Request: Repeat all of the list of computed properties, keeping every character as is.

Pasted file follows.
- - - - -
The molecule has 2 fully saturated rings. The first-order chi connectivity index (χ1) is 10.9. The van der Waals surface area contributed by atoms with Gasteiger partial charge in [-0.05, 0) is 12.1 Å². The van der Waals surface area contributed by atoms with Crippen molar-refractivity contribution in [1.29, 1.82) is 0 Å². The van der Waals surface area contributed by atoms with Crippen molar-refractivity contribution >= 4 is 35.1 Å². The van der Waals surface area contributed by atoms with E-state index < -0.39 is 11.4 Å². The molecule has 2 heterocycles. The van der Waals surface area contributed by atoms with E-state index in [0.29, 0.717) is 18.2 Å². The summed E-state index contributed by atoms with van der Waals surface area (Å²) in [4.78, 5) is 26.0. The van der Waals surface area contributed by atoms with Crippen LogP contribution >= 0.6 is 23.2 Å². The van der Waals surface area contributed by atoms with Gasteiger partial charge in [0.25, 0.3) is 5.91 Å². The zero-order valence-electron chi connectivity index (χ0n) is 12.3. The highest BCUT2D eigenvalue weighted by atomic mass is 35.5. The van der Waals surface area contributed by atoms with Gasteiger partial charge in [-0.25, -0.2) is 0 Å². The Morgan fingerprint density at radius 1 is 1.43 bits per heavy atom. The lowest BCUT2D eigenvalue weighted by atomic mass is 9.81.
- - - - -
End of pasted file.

The molecule has 2 fully saturated rings. The first-order chi connectivity index (χ1) is 10.9. The van der Waals surface area contributed by atoms with Gasteiger partial charge in [-0.05, 0) is 12.1 Å². The van der Waals surface area contributed by atoms with Crippen molar-refractivity contribution in [1.29, 1.82) is 0 Å². The van der Waals surface area contributed by atoms with Crippen molar-refractivity contribution >= 4 is 35.1 Å². The van der Waals surface area contributed by atoms with E-state index < -0.39 is 11.4 Å². The molecule has 2 heterocycles. The van der Waals surface area contributed by atoms with E-state index in [0.29, 0.717) is 18.2 Å². The summed E-state index contributed by atoms with van der Waals surface area (Å²) in [4.78, 5) is 26.0. The van der Waals surface area contributed by atoms with Crippen LogP contribution >= 0.6 is 23.2 Å². The van der Waals surface area contributed by atoms with Gasteiger partial charge in [0.25, 0.3) is 5.91 Å². The zero-order valence-electron chi connectivity index (χ0n) is 12.3. The highest BCUT2D eigenvalue weighted by atomic mass is 35.5. The van der Waals surface area contributed by atoms with Gasteiger partial charge in [-0.25, -0.2) is 0 Å². The Morgan fingerprint density at radius 1 is 1.43 bits per heavy atom. The lowest BCUT2D eigenvalue weighted by atomic mass is 9.81.